Jonathan Sacks, preacher of Israeli hasbara

Jonathan Sacks

“When ancient theologies are used for modern political ends…” (Gospel according to Rabbi Lord Sacks)

By Stuart Littlewood

In a House of Lords debate on the Middle East the other day Lord Risby, who opened proceedings, set the tone and spoke of moving to “a final acceptance of the Palestinian reality”. He reminded the House that he and other members had written an open letter calling for the formal recognition of Palestine by the United

The former chief rabbi in the UK, Jonathan Sacks, got up and made a speech I found so preposterous that I reproduce it here in full.

“A very dangerous language indeed”

30 Oct 2014: Column 1332

Lord Sacks: My Lords, I, too, thank the noble Lord, Lord Risby, for initiating this important debate. At the outset I declare an interest: I am a Jew. Israel is therefore for me the place where my people were born almost 4,000 years ago; the place to which Abraham and Sarah travelled; where Amos voiced his vision of social justice and Isaiah dreamt of a world at peace; where David composed the Psalms and Solomon built the Temple. This had consequences not only for Jews but also for Christians and Muslims, who claim Abraham as their ancestor in faith, and whose God they take as their own.

This had tragic repercussions throughout the Middle Ages, because Christians and Muslims claimed, each in their own way, to have replaced Jews as the people of God and thus as heirs to the Holy Land. The otherwise saintly Augustine declared that Jews were cursed with the fate of Cain, destined to be restless wanderers on earth without a home. Islam held that any land that ever came under Muslim rule was henceforth and forever Dar al-Islam: that is, land that rightly belongs to the umma, the Muslim people, with any other rule being illegitimate. On both of these theologies, Jews had no right to their ancestral home.

A half-century ago, these theologies would have been considered irrelevant. The West had moved on. After a century of religious wars following the Reformation, it recognised the need for the secularisation of power. This allowed the United Nations, in the partition vote of 1947, to grant Jews the right to a nation state of their own after 2,000 years of exile and persecution. Eventually, there were peace agreements with Egypt and Jordan and an intensive process with the Palestinians. When power is secularised, peace is possible.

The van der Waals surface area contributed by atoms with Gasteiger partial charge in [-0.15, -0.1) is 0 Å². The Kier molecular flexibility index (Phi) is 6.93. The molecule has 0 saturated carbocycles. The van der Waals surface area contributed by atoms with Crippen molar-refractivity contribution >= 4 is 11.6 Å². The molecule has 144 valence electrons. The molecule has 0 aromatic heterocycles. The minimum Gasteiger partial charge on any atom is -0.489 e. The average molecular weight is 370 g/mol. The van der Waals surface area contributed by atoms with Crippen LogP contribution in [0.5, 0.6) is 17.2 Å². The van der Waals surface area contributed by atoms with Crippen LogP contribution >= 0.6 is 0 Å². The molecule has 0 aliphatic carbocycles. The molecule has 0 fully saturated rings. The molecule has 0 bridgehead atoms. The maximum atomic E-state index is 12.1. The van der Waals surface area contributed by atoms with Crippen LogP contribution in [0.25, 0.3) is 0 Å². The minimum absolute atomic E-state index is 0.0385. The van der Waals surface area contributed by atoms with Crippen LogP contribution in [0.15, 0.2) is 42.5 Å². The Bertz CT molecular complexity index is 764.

Today, though, throughout the Middle East and parts of Asia and Africa, a seismic shift is taking place in the opposite direction. People are desecularising. They feel betrayed by secular nationalist governments who failed to deliver prosperity and national pride. They consider the national boundaries imposed by colonial powers to be artificial and obsolete. They are uninspired by the secular culture of the West, with its maximum of choice and minimum of meaning. They have come to believe that salvation lies in a return to the Islam that bestrode the narrow world like a colossus for the better part of 1,000 years.

Although their faith is hostile to modernity, they sometimes understand modernity better than its own creators in the West. They know that because of the internet, YouTube and the social media, communication – indeed politics – has gone global; they also know that the great monotheisms are the most powerful global communities in the world, far broader and deeper in their reach than any nation state. The religious radicals are offering young people the chance to fight and die for their faith, winning glory on earth and immortality in heaven. They have started recruiting in the West and they have only just begun.

When ancient theologies are used for modern political ends, they speak a very dangerous language indeed. So, for example, Hamas and Hezbollah, both self-defined as religious movements, refuse to recognise the legitimacy of the state of Israel within any boundaries whatever and seek only its complete destruction.

The Islamists also know that the only way they can win the sympathy of the West is by demonising Israel. They know that you cannot win support for ISIS, Boko Haram or Islamic Jihad, but if you can blame Israel you will gain the support of academics, unions and parts of the media, and you will distract attention from the massacres in Syria and Iraq, the slow descent of other countries into chaos and the ethnic cleansing of Christians throughout the region. They are thus repeating the very failure of the regimes they have risen against, which for 50 years suppressed dissent by demonising Israel as the cause of everything wrong in the Arab or Islamic world. When you blame others for your failures you harm not only those others but yourself and your people. To be free, you have to let go of hate. If you let hate speech infect the West, as has already happened in some of our campuses, prisons and schools, then our freedom, too, will be at risk.